Only choose 1. Never be working on more than one habit at a time.

2. Make it as achievable as possible while still providing you with permanent benefit

We tend to overestimate our capabilities when it comes to making changes to our current behaviours. Aim to underachieve. How could you make your habit incredibly easy to achieve but ensure it still provides the permanent benefit?

For example, instead of 2 hours of distraction free time, perhaps 30 minutes is more realistic and achievable, but will still allow you to create permanent positive effects in your business. Once it’s a habit you can then much more easily increase it from 30 minutes to 2 hours or more.

3. Build it into your daily routine

Habits which do not fit into a regular daily routine are infinitely harder to create. You need to destroy any ambiguity about when you will perform the new behaviour. You can’t leave any room whatsoever for you to put it off or delay the new behaviour. You do this by setting a specific time that it is done every day.

A week or longer between the behaviour change is too much time. Your priorities will change and your motivation will soften.

4. Use an alarm

The quickest way to destroy your chances of creating a new habit are to forget to do it. Set an alarm on your phone. Name it something meaningful like “Distraction free work” and make sure it goes off at the same time every day or every weekday.

When that obnoxious alarm on your phone goes off and it’s flashing “Distraction free work” there’s no ambiguity as to what you need to do, and there’s no way you can forget it.

If for some reason you are doing something incredibly important or need to delay the start of the behaviour, use the snooze function instead of turning the alarm off. If for example you’re on a phone call or not quite home and the alarm goes off, just hit snooze repeatedly until you actually start performing the new behaviour you wish to turn into a habit.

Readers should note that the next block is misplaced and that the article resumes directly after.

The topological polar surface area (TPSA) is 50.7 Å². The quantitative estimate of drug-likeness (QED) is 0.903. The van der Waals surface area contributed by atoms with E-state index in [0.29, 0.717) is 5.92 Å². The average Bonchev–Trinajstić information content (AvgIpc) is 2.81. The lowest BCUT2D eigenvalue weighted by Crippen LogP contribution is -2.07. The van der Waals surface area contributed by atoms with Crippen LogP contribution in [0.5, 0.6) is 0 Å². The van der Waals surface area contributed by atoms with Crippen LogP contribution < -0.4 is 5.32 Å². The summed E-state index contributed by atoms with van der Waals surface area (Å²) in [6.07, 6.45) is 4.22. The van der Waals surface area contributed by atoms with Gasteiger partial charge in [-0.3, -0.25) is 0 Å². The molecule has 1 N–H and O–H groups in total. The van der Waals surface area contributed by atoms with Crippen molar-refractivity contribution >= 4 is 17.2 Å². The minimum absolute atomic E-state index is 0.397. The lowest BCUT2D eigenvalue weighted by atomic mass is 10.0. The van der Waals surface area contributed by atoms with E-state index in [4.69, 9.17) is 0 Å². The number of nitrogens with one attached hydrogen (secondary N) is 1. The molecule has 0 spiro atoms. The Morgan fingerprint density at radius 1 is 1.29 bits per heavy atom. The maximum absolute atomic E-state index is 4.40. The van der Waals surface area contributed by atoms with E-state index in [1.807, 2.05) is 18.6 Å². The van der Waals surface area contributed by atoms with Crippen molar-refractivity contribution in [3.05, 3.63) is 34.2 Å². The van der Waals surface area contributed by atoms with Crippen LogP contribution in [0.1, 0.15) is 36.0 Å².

Move on to the next transformative habit

When is the new behaviour a habit? When you no longer need the alarm. Don’t underestimate how long you need to keep this alarm on. I recommend an absolute minimum of 3 months.

You can move on a little quicker if you start working on a new habit that builds upon your previous habit. For example if your new habit is to review your 90 day goals at the start of your distraction free work, then you can only do that if you’re actually doing your distraction free work. By focusing on developing the new habit you are reinforcing the previous one.

What should you implement during your distraction free work time?

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  • Sharon Craver

    Nick, some valuable business advice for any business person, whether you are an entrepreneur or not. I wish you great success with your new book.

  • Alejandro

    Cheers man! Exemplary stuff here.

  • Kelly Bakst

    Great article. Just wondering – you must allow for SOME method of emergency interruptions – how do you do that? Ring through for certain numbers only on the iPhone in Do Not Disturb mode would be my choice, but wondering how you handle it.

    Again – great work here.


    • Nick Karrasch

      HI Kelly. Not really. What type of emergencies do you have in mind? Anything work based can wait until 10am. If you wanted to use Do Not Disturb but allow family members to call you, you could do that. You would just have to remind them that they should only contact you for emergencies during your distraction free work hours.

  • Nicole

    Great article! My favorite piece of advice is “If this was the only thing I got done today, I’d be happy with my progress for the day.” I make sure to do at least 1 very productive thing a day and it helps me feel like I’m consistently making progress.